As a concession to the state’s wholesalers, the legislation may include a limit on how much wine each resident can receive annually, likely to be capped at 10 cases.
Other sources disagreed with the idea of shipping as a solution, saying direct shipping would not mollify the judges who ruled the offsite tasting rooms illegal.
“When the district court opinion came down, we were stunned, frankly, and still are. We weren’t a party to the litigation,” said Scott Donnini, co-owner of Auburn Road Vineyards and Winery and a former attorney. “The only ones that wound up losing in this decision were New Jersey wineries."
“Shipping will not [solve the offsite problem] in and of itself,” said Donnini. “What this judgment says is that our only recourse to sell our wine is to enter the three-tier system.” Auburn Road expects to make about 3,000 cases of wine this year, and because of that, “the wholesalers have no interest in Auburn Road. If we’re forced into the three-tier system, you’re going to put 90 to 95 percent of the Jersey wineries immediately out of business, and the rest will follow closely. We’re a little terrified. Some of our sister wineries say, ‘Hey, there’s no way they’re going to let us all go down in flames.’ Really? I’d like to believe that, but I don’t see anyone scrambling to come to our defense.”
Louis Caracciolo, owner of Amalthea winery and president of the GSWGA, met with legislators at the state capital today and will meet with all 33 of the GSWGA members tomorrow. He said there was pressure today, mostly from wholesaler-interest groups, to abandon the shipping issue, but “our customers want it, and we want it—we took a stand on shipping, we’re with it, and we’re staying with it,” he said.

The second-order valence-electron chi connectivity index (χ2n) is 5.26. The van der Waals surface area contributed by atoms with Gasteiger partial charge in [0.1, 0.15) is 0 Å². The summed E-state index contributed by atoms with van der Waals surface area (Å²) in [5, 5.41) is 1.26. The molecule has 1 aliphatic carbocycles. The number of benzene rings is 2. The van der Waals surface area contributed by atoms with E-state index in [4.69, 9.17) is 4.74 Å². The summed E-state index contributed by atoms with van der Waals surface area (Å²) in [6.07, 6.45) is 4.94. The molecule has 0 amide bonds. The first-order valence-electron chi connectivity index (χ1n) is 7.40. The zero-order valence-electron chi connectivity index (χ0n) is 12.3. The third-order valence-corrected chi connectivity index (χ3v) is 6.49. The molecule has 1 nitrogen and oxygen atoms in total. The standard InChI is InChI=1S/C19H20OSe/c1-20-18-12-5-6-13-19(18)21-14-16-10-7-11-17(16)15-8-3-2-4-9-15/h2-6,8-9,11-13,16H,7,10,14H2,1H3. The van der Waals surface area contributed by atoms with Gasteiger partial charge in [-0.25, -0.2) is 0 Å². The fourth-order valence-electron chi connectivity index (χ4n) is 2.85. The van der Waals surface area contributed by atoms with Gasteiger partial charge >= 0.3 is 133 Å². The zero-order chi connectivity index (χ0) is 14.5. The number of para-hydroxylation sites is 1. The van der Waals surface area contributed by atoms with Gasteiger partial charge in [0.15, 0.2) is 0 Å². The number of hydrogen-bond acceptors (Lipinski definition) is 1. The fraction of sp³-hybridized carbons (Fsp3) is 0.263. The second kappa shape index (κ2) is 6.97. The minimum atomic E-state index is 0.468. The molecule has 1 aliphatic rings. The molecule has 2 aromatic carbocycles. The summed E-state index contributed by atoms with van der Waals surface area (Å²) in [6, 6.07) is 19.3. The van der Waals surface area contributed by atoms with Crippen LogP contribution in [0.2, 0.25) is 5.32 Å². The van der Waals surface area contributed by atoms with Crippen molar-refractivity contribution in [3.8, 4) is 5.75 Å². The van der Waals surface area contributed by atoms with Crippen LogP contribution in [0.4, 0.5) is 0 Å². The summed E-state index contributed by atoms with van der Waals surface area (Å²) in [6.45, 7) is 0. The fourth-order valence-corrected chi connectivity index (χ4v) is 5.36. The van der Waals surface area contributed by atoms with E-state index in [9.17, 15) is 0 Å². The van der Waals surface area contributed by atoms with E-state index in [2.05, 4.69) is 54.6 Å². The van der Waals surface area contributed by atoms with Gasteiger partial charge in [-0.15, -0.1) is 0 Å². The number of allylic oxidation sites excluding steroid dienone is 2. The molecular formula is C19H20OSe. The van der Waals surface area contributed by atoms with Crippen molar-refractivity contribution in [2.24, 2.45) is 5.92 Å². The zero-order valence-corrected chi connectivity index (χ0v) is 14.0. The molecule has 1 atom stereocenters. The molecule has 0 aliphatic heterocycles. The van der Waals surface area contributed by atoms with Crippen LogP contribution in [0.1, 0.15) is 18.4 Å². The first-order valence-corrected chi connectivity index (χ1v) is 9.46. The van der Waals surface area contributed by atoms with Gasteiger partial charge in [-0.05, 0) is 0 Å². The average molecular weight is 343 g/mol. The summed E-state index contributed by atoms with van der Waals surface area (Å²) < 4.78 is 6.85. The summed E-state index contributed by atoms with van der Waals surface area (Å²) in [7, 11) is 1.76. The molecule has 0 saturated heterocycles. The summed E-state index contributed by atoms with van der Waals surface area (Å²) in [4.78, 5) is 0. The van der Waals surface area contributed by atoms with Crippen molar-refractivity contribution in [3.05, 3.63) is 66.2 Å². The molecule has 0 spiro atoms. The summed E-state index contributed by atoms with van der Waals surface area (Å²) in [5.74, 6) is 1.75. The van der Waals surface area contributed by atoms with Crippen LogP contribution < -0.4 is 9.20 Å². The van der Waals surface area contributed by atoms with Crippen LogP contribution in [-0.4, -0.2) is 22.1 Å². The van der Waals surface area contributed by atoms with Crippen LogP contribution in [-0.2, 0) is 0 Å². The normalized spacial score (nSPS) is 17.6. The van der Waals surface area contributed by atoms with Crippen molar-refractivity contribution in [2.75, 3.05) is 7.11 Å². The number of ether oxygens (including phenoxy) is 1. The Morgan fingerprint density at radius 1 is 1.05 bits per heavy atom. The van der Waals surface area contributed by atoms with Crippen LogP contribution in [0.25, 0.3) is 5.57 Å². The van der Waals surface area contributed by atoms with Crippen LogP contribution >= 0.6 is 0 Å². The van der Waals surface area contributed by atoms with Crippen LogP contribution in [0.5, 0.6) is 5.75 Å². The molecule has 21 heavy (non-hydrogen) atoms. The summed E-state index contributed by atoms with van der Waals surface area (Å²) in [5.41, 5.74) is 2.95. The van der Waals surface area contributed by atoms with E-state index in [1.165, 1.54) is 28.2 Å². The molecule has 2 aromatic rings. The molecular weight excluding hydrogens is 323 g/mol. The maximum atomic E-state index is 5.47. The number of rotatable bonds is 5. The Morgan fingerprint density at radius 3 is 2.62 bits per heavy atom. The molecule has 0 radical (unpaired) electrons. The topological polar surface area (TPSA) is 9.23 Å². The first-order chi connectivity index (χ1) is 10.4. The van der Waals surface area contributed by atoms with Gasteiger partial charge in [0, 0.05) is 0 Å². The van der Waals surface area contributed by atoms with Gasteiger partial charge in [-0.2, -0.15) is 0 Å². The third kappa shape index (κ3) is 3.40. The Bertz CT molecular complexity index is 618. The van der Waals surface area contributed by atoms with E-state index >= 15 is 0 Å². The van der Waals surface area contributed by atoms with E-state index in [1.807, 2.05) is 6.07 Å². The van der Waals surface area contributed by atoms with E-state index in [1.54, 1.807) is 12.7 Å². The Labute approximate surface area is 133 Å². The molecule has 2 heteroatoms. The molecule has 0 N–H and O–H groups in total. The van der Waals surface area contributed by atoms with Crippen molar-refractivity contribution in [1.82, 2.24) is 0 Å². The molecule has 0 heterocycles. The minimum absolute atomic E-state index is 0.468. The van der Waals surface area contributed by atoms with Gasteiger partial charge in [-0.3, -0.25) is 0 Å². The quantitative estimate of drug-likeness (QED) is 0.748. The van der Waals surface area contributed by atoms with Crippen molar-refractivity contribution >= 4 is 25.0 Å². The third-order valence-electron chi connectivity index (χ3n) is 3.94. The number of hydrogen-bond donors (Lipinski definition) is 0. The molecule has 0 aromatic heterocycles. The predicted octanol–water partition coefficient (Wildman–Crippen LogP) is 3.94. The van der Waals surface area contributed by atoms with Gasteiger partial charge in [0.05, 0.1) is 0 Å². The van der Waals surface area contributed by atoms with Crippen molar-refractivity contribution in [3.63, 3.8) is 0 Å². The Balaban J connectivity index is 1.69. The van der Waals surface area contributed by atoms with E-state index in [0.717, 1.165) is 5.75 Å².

Donnini echoed that. “We’re supporting [direct shipping] because, one, as Americans, damn it, it’s the right thing, and secondly because the more people who drink wine, the better it is for everyone,” he said.
In Maryland, where hopes for direct-to-consumer wine shipping have long been slim, a report issued Dec. 21 has opened the door. A recent law, the Maryland Winery Modernization Act, required the state’s comptroller, Peter Franchot, to issue a report to the state’s General Assembly on “the viability and efficacy of instituting in Maryland the policy of permitting direct shipment of wine to consumers in the state.”
Franchot’s 250-plus-page report found that direct shipping from wineries to consumers posed no risks for the state, and the report was enthusiastically supported by wineries both within and outside Maryland. Addressing one of the most controversial claims by those opposed to direct shipping, that it would give minors easy access to alcohol, the report states, “There is no evidence that underage drinking has increased or decreased as a result of direct wine shipment. The reasons for this may be that wine is not the drink of choice for youth [and] direct shipment of wine is costly and time-consuming.”
“We’re seeing a potential light at the end of the Maryland tunnel here,” said Kirkland & Ellis attorney Tracy Genesen, who has been the lead attorney on many successful direct-shipping lawsuits. “With this new legislative analysis, they’ve really debunked all the arguments.”
The comptroller’s report did, however, distinguish winery direct shipping from retailer direct shipping. “Direct wine shipment by out-of-state wineries to Maryland consumers would not have an overall negative effect on in-state licensees, because purchases from wineries are primarily motivated by availability,” it reads. “Direct wine shipment by out-of-state retailers to Maryland consumers would have a negative effect on in-state licensees (retailers and distributors), because purchases from retailers are primarily motivated by price.” Retailers fighting for direct shipping rights strongly dispute that.